exit 1
    fi
    
    for FILE in `find . -name AssemblyInfo.cs`
    do
        echo "Patching $FILE"
        sed -i -r "s/[0-9]+.[0-9]+.[0-9]+.[0-9]+/${ASSEMBLY_VERSION_NUMBER}/g" $FILE
    done
    
  • Build: Simply run xbuild, mono’s msbuild equivalent. This actually works (TM) these days, also with full NuGet support for package restore.
  • Package the web site into a folder, preparing for deployment. I currently do this with a very old NAnt script. The result is a temporary folder ready to be deployed (as in copy-pasted) to the final deployment location.
  • Deploy to a local folder. Again with the same old NAnt script:
    • create the folder /opt/BuzzStats/${ASSEMBLY_VERSION_NUMBER}
    • copy the package into that folder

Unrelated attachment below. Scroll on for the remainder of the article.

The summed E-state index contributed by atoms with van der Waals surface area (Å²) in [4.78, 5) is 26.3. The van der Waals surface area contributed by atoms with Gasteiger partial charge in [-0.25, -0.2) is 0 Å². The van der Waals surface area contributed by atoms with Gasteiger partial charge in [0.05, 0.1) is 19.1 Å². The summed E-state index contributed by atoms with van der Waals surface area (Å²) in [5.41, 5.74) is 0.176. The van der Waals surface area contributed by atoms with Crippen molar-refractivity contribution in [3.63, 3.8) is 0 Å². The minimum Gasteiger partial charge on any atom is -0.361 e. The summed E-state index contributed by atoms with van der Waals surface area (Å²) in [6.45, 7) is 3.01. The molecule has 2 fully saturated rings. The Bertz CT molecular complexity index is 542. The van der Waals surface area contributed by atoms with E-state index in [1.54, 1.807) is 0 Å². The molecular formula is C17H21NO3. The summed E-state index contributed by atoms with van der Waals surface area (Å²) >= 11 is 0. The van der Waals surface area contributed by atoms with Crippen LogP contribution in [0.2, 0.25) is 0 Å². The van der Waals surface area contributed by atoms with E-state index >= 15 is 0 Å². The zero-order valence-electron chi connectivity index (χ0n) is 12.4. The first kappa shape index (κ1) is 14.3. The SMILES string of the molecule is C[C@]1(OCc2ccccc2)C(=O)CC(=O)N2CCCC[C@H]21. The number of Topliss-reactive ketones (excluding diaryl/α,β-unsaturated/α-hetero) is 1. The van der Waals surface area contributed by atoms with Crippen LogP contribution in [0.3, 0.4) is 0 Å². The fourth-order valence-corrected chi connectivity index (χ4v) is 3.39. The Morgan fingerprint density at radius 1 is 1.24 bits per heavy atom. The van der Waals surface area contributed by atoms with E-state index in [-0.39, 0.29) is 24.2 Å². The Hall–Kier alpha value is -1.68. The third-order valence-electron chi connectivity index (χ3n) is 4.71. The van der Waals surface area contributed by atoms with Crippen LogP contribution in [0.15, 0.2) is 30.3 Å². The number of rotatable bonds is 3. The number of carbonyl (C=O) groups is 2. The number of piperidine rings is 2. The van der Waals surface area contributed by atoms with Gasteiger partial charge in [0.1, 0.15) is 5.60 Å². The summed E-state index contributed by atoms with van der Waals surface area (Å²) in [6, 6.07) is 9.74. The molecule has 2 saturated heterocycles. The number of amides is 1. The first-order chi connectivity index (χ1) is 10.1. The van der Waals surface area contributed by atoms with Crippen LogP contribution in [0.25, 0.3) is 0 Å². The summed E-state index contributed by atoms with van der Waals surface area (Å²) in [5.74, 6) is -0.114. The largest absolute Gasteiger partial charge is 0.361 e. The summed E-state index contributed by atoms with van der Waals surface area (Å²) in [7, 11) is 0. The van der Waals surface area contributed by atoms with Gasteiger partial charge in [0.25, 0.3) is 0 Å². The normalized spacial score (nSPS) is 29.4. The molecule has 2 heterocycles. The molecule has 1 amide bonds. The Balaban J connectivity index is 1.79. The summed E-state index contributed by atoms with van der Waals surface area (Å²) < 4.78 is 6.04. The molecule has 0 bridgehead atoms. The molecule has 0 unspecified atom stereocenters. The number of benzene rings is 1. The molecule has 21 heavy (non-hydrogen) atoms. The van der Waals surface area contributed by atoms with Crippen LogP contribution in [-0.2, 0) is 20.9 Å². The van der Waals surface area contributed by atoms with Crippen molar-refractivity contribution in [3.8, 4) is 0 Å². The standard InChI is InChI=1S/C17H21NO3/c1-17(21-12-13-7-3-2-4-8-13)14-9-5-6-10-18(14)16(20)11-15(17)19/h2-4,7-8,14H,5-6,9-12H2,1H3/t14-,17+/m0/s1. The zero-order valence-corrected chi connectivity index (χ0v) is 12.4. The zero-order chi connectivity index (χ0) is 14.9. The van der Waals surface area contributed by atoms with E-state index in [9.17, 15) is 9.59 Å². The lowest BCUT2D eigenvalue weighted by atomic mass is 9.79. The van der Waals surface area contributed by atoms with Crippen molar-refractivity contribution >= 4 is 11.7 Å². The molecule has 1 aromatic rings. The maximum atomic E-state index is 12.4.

This is my current limitation: I can only deploy to a local folder, so the web server and the build server have to be on the same machine. Once I go past that (perhaps using rsync), I will be able to deploy automatically to my actual web server where this blog is hosted.

Activating and rolling-back

With this setup, after each build we have a new version folder under the main folder /opt/BuzzStats. The version is not activated; remember that the web application is still pointing to /var/www/BuzzStats which in turn points to /opt/BuzzStats/current which still points to the old version.

Activation could also be part of deployment:

  • remove the current link (unlink /opt/BuzzStats/current)
  • create a new symbolic link (ln -s /opt/BuzzStats/${ASSEMBLY_VERSION_NUMBER} /opt/BuzzStats/current)

One caveat here is that mono doesn’t detect the change and still continues to run on the old folder. The only way I’ve found so far to “fix” this is to kill the mono process with pkill mono. Obviously this will kill all mono processes which could be a bit more than what you want…

So, for now, I’ve left that as a manual step. I’ve written a small web application to manage activation and rolling-back using a simple UI and I’ll show/share that on a follow-up post.